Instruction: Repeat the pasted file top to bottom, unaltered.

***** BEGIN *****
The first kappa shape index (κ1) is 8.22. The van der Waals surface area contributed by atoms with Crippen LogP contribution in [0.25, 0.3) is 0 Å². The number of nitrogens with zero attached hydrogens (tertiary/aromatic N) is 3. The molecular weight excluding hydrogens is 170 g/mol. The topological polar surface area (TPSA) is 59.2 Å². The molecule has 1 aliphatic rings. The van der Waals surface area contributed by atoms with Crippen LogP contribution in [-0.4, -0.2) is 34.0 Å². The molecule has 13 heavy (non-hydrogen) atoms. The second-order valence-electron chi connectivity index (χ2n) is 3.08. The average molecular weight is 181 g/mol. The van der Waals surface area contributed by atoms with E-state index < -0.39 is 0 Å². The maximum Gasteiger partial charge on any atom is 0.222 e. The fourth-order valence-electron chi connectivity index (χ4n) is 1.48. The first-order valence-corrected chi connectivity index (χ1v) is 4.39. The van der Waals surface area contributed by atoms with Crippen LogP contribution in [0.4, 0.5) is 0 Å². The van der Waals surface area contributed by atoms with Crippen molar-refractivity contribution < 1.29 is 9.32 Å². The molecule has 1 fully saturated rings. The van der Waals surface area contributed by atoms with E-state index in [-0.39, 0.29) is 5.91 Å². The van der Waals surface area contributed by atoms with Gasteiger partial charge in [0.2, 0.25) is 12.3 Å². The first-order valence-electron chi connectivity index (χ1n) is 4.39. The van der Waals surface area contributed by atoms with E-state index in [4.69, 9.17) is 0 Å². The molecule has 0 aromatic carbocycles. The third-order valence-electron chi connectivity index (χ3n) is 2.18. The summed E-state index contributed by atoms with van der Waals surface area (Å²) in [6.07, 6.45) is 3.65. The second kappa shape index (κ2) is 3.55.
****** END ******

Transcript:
The first kappa shape index (κ1) is 8.22. The van der Waals surface area contributed by atoms with Crippen LogP contribution in [0.25, 0.3) is 0 Å². The number of nitrogens with zero attached hydrogens (tertiary/aromatic N) is 3. The molecular weight excluding hydrogens is 170 g/mol. The topological polar surface area (TPSA) is 59.2 Å². The molecule has 1 aliphatic rings. The van der Waals surface area contributed by atoms with Crippen LogP contribution in [-0.4, -0.2) is 34.0 Å². The molecule has 13 heavy (non-hydrogen) atoms. The second-order valence-electron chi connectivity index (χ2n) is 3.08. The average molecular weight is 181 g/mol. The van der Waals surface area contributed by atoms with E-state index < -0.39 is 0 Å². The maximum Gasteiger partial charge on any atom is 0.222 e. The fourth-order valence-electron chi connectivity index (χ4n) is 1.48. The first-order valence-corrected chi connectivity index (χ1v) is 4.39. The van der Waals surface area contributed by atoms with Crippen LogP contribution in [0.4, 0.5) is 0 Å². The van der Waals surface area contributed by atoms with Crippen molar-refractivity contribution < 1.29 is 9.32 Å². The molecule has 1 fully saturated rings. The van der Waals surface area contributed by atoms with E-state index in [-0.39, 0.29) is 5.91 Å². The van der Waals surface area contributed by atoms with Gasteiger partial charge in [0.2, 0.25) is 12.3 Å². The first-order valence-electron chi connectivity index (χ1n) is 4.39. The van der Waals surface area contributed by atoms with E-state index in [4.69, 9.17) is 0 Å². The molecule has 0 aromatic carbocycles. The third-order valence-electron chi connectivity index (χ3n) is 2.18. The summed E-state index contributed by atoms with van der Waals surface area (Å²) in [6.07, 6.45) is 3.65. The second kappa shape index (κ2) is 3.55.